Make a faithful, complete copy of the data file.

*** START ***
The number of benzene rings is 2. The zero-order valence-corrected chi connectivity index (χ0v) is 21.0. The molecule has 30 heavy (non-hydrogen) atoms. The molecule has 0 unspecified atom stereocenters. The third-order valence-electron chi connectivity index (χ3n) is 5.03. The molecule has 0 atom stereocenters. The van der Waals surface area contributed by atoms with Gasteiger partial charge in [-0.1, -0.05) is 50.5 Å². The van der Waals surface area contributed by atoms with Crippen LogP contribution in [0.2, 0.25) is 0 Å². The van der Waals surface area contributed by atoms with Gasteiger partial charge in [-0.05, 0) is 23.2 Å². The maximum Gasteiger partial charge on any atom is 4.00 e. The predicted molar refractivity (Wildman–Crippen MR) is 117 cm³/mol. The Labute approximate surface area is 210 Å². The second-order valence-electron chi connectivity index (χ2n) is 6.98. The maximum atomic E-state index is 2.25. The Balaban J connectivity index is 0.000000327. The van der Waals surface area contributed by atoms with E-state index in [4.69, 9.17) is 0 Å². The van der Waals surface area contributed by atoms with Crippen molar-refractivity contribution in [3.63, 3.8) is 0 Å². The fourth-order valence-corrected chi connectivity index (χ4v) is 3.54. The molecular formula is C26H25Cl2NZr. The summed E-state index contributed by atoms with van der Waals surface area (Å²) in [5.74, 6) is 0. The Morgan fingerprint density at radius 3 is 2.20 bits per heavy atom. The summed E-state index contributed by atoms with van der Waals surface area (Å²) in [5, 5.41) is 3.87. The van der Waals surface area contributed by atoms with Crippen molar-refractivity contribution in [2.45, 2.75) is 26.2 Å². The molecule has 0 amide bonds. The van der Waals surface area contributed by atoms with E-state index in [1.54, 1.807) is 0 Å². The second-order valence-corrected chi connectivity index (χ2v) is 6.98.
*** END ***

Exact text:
The number of benzene rings is 2. The zero-order valence-corrected chi connectivity index (χ0v) is 21.0. The molecule has 30 heavy (non-hydrogen) atoms. The molecule has 0 unspecified atom stereocenters. The third-order valence-electron chi connectivity index (χ3n) is 5.03. The molecule has 0 atom stereocenters. The van der Waals surface area contributed by atoms with Gasteiger partial charge in [-0.1, -0.05) is 50.5 Å². The van der Waals surface area contributed by atoms with Crippen LogP contribution in [0.2, 0.25) is 0 Å². The van der Waals surface area contributed by atoms with Gasteiger partial charge in [-0.05, 0) is 23.2 Å². The maximum Gasteiger partial charge on any atom is 4.00 e. The predicted molar refractivity (Wildman–Crippen MR) is 117 cm³/mol. The Labute approximate surface area is 210 Å². The second-order valence-electron chi connectivity index (χ2n) is 6.98. The maximum atomic E-state index is 2.25. The Balaban J connectivity index is 0.000000327. The van der Waals surface area contributed by atoms with E-state index in [4.69, 9.17) is 0 Å². The van der Waals surface area contributed by atoms with Crippen molar-refractivity contribution in [3.63, 3.8) is 0 Å². The fourth-order valence-corrected chi connectivity index (χ4v) is 3.54. The molecular formula is C26H25Cl2NZr. The summed E-state index contributed by atoms with van der Waals surface area (Å²) in [5.74, 6) is 0. The Morgan fingerprint density at radius 3 is 2.20 bits per heavy atom. The summed E-state index contributed by atoms with van der Waals surface area (Å²) in [5, 5.41) is 3.87. The van der Waals surface area contributed by atoms with Crippen molar-refractivity contribution in [2.45, 2.75) is 26.2 Å². The molecule has 0 amide bonds. The van der Waals surface area contributed by atoms with E-state index in [1.54, 1.807) is 0 Å². The second-order valence-corrected chi connectivity index (χ2v) is 6.98.